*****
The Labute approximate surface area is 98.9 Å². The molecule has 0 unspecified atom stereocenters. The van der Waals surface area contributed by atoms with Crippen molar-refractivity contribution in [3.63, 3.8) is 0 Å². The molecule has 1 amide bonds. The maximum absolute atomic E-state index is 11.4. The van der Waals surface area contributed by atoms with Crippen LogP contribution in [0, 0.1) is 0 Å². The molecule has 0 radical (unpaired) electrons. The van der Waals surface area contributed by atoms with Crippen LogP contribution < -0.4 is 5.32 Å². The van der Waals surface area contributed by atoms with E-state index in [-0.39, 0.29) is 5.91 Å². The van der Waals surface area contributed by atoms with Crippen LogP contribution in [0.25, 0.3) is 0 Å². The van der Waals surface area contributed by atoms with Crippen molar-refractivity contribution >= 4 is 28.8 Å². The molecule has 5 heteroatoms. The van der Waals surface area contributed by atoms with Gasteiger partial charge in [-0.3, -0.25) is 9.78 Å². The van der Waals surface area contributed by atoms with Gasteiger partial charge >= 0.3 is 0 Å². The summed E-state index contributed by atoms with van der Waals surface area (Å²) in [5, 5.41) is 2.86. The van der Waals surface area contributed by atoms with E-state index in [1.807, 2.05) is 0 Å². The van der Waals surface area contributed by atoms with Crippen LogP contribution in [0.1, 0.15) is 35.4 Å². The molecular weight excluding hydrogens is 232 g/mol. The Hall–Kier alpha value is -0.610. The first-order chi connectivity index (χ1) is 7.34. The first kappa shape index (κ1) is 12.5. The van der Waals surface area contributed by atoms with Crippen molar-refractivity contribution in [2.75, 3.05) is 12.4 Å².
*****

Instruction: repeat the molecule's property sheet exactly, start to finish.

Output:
The Labute approximate surface area is 98.9 Å². The molecule has 0 unspecified atom stereocenters. The van der Waals surface area contributed by atoms with Crippen molar-refractivity contribution in [3.63, 3.8) is 0 Å². The molecule has 1 amide bonds. The maximum absolute atomic E-state index is 11.4. The van der Waals surface area contributed by atoms with Crippen LogP contribution in [0, 0.1) is 0 Å². The molecule has 0 radical (unpaired) electrons. The van der Waals surface area contributed by atoms with Crippen LogP contribution < -0.4 is 5.32 Å². The van der Waals surface area contributed by atoms with E-state index in [-0.39, 0.29) is 5.91 Å². The van der Waals surface area contributed by atoms with Crippen LogP contribution in [0.25, 0.3) is 0 Å². The van der Waals surface area contributed by atoms with Crippen molar-refractivity contribution >= 4 is 28.8 Å². The molecule has 5 heteroatoms. The van der Waals surface area contributed by atoms with Gasteiger partial charge in [-0.3, -0.25) is 9.78 Å². The van der Waals surface area contributed by atoms with Gasteiger partial charge >= 0.3 is 0 Å². The summed E-state index contributed by atoms with van der Waals surface area (Å²) in [5, 5.41) is 2.86. The van der Waals surface area contributed by atoms with E-state index in [1.807, 2.05) is 0 Å². The van der Waals surface area contributed by atoms with Crippen LogP contribution in [0.1, 0.15) is 35.4 Å². The molecular weight excluding hydrogens is 232 g/mol. The Hall–Kier alpha value is -0.610. The first-order chi connectivity index (χ1) is 7.34. The first kappa shape index (κ1) is 12.5. The van der Waals surface area contributed by atoms with Crippen molar-refractivity contribution in [2.75, 3.05) is 12.4 Å².